LET'S END THE BARBARITY AND THE IMPUNITY AGAINST OUR PEOPLE!
Friday, July 30, 2010
LET'S END THE BARBARITY AND THE IMPUNITY AGAINST OUR PEOPLE!
!PONGAMOS UN ALTO A LA BARBARIE Y A LA IMPUNIDAD CONTRA NUESTRO PUEBLO!. MARIO DIAZ. "EL LIBERTADOR"
Thursday, July 29, 2010
Tell the Organization of American States: NO to re-admission of Honduras's repressive coup-continuing regime
Please send the below letter or one of your own to the following email addresses of the different representatives to the OAS urging them NOT to re-admit Honduras while human rights violations continue:
email@example.com, firstname.lastname@example.org, email@example.com, firstname.lastname@example.org, email@example.com, firstname.lastname@example.org, Missiondebolivia@gmail.com, email@example.com, firstname.lastname@example.org, email@example.com, firstname.lastname@example.org, email@example.com, firstname.lastname@example.org, email@example.com, firstname.lastname@example.org, email@example.com, firstname.lastname@example.org, email@example.com, firstname.lastname@example.org, email@example.com, firstname.lastname@example.org, email@example.com, firstname.lastname@example.org, email@example.com, firstname.lastname@example.org, email@example.com, firstname.lastname@example.org, email@example.com, firstname.lastname@example.org, email@example.com, firstname.lastname@example.org, email@example.com, firstname.lastname@example.org, email@example.com, firstname.lastname@example.org
Esteemed Representatives to the Organization of American States:
As a member of the international community gravely concerned with the ongoing impunity and human rights violations in Honduras, I urge the Organization of American States NOT to re-instate Honduras's membership to the OAS. Such a decision would affect both the Hondurans who continue to live under a regime of terror and repression as well as the rest of the hemisphere whose peoples will be impacted by the precedents set in Honduras.
Conditions have clearly not improved in Honduras, where repression, persecution and systematic human rights abuses against Resistance leaders, popular movement leaders, journalists, judges, human rights activists, independent media, or anyone critical of the coup, have been documented by several independent and international human rights organizations and the OAS Inter American Human Rights Commission has made it clear through its many reports. During Lobo´s administration, more than 10 journalists have been assassinated, as have many more members of the Resistance.
But the OAS Secretary General has turned a blind eye to this reality and has been pushing, with the help of the U.S. and regional allies, for a rushed readmission of Honduras. Furthermore, on July 20th, 2010 SICA Presidential Summit in San Salvador, the Presidents of Central America, with the exception of President Ortega of Nicaragua, readmitted Honduras to the sub-regional organization (against its own rules, which specify the decision must be unanimous) and cynically praised Mr. Lobo’s success in restoring democracy, the rule of law and safeguarding human rights, even if repression, violence and human rights abuses are still being documented.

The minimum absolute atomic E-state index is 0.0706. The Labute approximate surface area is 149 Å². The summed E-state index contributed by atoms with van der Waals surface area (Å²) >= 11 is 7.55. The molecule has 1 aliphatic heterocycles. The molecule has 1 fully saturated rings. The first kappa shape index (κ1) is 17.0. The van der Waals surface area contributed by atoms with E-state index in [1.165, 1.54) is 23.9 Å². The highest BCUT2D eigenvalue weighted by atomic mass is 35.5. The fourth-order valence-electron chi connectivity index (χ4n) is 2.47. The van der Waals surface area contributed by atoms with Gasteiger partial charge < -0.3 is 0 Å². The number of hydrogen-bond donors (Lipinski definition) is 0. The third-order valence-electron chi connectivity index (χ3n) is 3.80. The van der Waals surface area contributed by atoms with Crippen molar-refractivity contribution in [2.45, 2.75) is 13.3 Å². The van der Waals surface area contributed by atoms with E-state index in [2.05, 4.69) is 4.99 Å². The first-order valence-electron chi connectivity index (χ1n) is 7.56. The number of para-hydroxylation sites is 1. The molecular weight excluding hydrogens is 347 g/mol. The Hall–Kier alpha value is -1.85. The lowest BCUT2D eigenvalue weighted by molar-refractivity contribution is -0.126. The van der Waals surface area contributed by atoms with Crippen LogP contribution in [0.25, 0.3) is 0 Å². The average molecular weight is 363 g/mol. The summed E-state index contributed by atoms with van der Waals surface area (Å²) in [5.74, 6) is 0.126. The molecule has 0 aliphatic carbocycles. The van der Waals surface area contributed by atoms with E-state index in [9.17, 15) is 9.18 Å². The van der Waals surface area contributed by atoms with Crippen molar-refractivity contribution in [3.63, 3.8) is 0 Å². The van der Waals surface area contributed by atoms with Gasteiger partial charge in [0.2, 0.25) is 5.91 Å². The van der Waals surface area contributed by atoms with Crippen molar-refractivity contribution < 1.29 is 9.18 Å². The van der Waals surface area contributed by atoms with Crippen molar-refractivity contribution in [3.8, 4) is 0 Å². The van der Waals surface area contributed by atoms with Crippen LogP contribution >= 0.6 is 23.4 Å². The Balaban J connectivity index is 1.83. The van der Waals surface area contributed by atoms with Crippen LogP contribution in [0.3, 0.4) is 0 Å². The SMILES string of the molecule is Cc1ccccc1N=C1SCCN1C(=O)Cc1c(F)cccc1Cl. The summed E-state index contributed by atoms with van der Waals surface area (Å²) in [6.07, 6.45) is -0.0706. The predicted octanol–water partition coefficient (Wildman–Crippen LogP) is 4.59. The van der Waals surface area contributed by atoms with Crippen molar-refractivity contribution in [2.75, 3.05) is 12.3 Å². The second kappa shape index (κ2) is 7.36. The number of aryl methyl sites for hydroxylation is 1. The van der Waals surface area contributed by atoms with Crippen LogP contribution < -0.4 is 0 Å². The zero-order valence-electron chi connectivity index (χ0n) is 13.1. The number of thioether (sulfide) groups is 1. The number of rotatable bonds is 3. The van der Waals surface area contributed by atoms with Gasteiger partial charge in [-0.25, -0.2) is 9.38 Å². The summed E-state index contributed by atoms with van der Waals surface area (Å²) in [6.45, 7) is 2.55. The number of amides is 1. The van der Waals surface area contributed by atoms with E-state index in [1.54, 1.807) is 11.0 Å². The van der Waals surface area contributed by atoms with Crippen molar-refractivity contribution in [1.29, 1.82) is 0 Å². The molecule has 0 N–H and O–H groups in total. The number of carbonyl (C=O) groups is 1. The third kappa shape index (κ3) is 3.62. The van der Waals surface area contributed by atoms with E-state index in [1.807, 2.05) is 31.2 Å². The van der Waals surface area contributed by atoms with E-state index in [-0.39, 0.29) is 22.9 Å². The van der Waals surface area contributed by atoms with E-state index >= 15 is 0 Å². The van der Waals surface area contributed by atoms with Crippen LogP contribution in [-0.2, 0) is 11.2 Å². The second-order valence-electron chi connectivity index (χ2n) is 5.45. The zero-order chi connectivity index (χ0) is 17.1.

Confronted by this imminent and false imposition, that would greatly damage the struggle for democracy in Honduras by whitewashing the coup and strengthening the current regime of impunity, as a member of the international community I support the demands of the National Front of Popular Resistance:
1) That the OAS takes the National Popular Resistance Front and its position into account before readmitting Honduras.
2) That the OAS acknowledges the ongoing human rights abuses and systematic repression and persecution that people are subjected to in Honduras, as reports of IAHC, UN and several other human rights organizations have documented.
3) That the OAS helps to dismantle the coup-monger’s total control of Honduran institutions and acknowledges that Honduras is still controlled by the same people who organized and held the coup.
4) That the OAS acknowledge that the Supreme Court, the Attorney General, the Ombudsman and the majority of the judicial and executive branches of government are still controlled by the coup-mongers and should be fully reformed.
5) That the OAS ensures that Ex President Zelaya, who has been appointed as Coordinator of the FNRP and is still in exile may return safely and with full rights.
6) That the OAS ensures that persecution against the Resistance members, judges critical of the coup and the former members of Ex President Zelaya’s cabinet stops immediately.
7) That the OAS acknowledges that Mr. Lobo has himself declared that a coup took place on the 28th of June, 2009 and thus the only way to reestablish constitutional democracy in Honduras is through a National Constitutional Assembly.
8) That the OAS supports the return of democracy and safeguards human rights in Honduras, fighting the current state of impunity and absence of justice and holding the coup-mongers accountable for their crimes against the Honduran people.
Tuesday, July 13, 2010
In the face of imperialist invasion, insurrection and defense of our peoples and sovereignties!
Today is a moment of hegemonic reconfiguration of imperialism in our continent, due to its profound crisis, which it tries to resolve at any cost, and in which like a wounded beast it bears its claws invading through its projects of annexation, colonialism and plunder with coup d'etats, military bases, occupation troops, the fourth fleet, Plan Mérida, ASPAN, transnationalization, monopolization, cultural invasion and counter-revolutionary plans.